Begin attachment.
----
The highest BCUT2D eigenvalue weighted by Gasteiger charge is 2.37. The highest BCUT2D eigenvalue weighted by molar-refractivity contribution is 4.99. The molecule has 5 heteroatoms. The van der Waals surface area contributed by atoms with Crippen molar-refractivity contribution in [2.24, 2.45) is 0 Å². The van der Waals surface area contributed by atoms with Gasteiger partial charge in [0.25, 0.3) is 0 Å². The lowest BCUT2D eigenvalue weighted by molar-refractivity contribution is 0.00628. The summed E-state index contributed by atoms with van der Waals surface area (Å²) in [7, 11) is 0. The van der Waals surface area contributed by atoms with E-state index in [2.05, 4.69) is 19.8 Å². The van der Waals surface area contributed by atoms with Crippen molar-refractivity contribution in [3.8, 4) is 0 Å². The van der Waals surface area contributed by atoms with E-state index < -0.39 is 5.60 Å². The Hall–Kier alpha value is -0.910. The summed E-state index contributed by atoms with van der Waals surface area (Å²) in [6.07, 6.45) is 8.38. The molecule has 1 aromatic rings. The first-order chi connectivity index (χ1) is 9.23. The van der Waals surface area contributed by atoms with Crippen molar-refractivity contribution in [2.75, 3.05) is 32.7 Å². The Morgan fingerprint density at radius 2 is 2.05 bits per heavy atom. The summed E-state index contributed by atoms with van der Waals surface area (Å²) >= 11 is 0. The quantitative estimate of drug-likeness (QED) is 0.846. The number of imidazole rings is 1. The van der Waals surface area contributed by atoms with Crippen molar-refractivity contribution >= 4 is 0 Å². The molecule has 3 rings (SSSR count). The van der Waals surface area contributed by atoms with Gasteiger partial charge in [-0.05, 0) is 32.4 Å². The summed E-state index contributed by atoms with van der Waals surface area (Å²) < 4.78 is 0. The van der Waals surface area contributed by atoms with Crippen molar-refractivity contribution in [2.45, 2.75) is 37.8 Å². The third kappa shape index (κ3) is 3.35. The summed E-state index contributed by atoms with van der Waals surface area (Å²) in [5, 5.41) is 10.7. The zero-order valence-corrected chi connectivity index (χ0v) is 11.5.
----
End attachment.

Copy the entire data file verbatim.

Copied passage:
The highest BCUT2D eigenvalue weighted by Gasteiger charge is 2.37. The highest BCUT2D eigenvalue weighted by molar-refractivity contribution is 4.99. The molecule has 5 heteroatoms. The van der Waals surface area contributed by atoms with Crippen molar-refractivity contribution in [2.24, 2.45) is 0 Å². The van der Waals surface area contributed by atoms with Gasteiger partial charge in [0.25, 0.3) is 0 Å². The lowest BCUT2D eigenvalue weighted by molar-refractivity contribution is 0.00628. The summed E-state index contributed by atoms with van der Waals surface area (Å²) in [7, 11) is 0. The van der Waals surface area contributed by atoms with E-state index in [2.05, 4.69) is 19.8 Å². The van der Waals surface area contributed by atoms with Crippen molar-refractivity contribution in [3.8, 4) is 0 Å². The van der Waals surface area contributed by atoms with E-state index < -0.39 is 5.60 Å². The Hall–Kier alpha value is -0.910. The summed E-state index contributed by atoms with van der Waals surface area (Å²) in [6.07, 6.45) is 8.38. The molecule has 1 aromatic rings. The first-order chi connectivity index (χ1) is 9.23. The van der Waals surface area contributed by atoms with Crippen molar-refractivity contribution in [2.75, 3.05) is 32.7 Å². The Morgan fingerprint density at radius 2 is 2.05 bits per heavy atom. The summed E-state index contributed by atoms with van der Waals surface area (Å²) >= 11 is 0. The quantitative estimate of drug-likeness (QED) is 0.846. The number of imidazole rings is 1. The van der Waals surface area contributed by atoms with Crippen molar-refractivity contribution >= 4 is 0 Å². The molecule has 3 rings (SSSR count). The van der Waals surface area contributed by atoms with Gasteiger partial charge in [-0.05, 0) is 32.4 Å². The summed E-state index contributed by atoms with van der Waals surface area (Å²) < 4.78 is 0. The van der Waals surface area contributed by atoms with Crippen molar-refractivity contribution in [2.45, 2.75) is 37.8 Å². The third kappa shape index (κ3) is 3.35. The summed E-state index contributed by atoms with van der Waals surface area (Å²) in [5, 5.41) is 10.7. The zero-order valence-corrected chi connectivity index (χ0v) is 11.5.